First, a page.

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[448] punish personally were President Davis, Toombs, Slidell and Howell Cobb. General Toombs' escape was accomplished only after thrilling adventures, and he passed two years in Cuba, France and England, but returned in 1867 to his native State, and there ended his days. He was a man of great mental strength, and powerful as an orator, and though his faults, such as he possessed, were. patent to the world, he was regarded as one of the great figures of his time, and will remain a distinctive character in history.

Major-General David Emanuel Twiggs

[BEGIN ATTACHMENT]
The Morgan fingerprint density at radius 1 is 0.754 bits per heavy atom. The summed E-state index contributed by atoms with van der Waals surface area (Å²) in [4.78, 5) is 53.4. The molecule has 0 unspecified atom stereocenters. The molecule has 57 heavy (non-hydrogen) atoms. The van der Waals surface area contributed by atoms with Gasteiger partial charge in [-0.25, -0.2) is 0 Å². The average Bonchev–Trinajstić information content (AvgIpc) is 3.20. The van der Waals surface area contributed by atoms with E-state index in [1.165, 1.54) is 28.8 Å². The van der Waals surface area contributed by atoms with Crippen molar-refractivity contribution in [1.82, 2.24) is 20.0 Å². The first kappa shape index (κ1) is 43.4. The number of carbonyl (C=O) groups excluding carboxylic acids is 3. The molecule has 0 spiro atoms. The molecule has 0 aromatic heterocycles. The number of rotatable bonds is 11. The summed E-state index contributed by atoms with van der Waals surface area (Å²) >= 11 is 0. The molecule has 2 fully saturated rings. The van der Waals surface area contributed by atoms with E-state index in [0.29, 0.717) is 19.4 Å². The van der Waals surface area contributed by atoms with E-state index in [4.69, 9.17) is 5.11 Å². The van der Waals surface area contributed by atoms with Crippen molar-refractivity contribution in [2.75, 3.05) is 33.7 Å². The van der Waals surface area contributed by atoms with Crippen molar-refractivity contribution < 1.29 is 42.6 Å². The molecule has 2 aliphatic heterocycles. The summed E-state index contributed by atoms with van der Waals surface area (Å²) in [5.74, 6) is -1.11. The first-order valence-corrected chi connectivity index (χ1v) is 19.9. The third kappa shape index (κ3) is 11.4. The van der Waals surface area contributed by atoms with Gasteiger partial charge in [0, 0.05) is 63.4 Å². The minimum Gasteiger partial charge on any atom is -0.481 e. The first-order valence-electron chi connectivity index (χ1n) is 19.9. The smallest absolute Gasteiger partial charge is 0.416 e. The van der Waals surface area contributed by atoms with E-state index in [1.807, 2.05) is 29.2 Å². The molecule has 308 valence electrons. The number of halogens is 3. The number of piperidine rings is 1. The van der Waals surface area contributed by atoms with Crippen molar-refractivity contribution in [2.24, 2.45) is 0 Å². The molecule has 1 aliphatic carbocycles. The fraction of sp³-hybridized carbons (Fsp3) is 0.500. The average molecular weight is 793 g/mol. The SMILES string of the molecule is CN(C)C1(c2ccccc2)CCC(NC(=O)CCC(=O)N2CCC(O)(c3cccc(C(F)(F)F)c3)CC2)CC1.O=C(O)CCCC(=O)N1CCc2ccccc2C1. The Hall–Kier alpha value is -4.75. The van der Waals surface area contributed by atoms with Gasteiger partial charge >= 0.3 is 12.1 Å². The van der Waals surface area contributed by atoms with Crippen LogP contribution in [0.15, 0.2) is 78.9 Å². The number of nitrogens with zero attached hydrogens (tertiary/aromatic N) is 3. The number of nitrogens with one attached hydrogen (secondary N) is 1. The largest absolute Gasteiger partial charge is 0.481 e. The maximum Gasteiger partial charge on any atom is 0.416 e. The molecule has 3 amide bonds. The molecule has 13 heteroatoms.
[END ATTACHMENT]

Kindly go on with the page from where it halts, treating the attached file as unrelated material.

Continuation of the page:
Major-General David Emanuel Twiggs was born in Richmond county, Ga., in 1790. His father, Gen. John Twiggs, was a soldier of the revolution. In the war of 1812, young David E. Twiggs, then twenty-two years of age, volunteered, and on March 8th was appointed captain of the Eighth infantry. He soon showed such marked ability that he was appointed major in the United States army. He distinguished himself in the Black Hawk war, and served in the Seminole war under Generals Jackson and Gaines. In 1836 he was commissioned colonel of the Second regiment of dragoons, which under his admirable training became the best cavalry regiment in the army. He was colonel of this regiment at the commencement of the Mexican war, and was with General Taylor's army of occupation which marched into the disputed territory. When Taylor moved to the Rio Grande, Colonel Twiggs was in the advance and captured Point Isabel. For gallant and meritorious conduct at Palo Alto and Resaca de la Palma he was brevetted brigadier-general. At Monterey he was put in command of a division. After the capture of that city he was put in command of it, and remained there until ordered to join General Scott at Vera Cruz. This he hastened to do, reaching the army before that city in time to share in the attack, and to win new laurels. He led the main attack at Cerro Gordo, was distinguished again at Contreras, and led one of the

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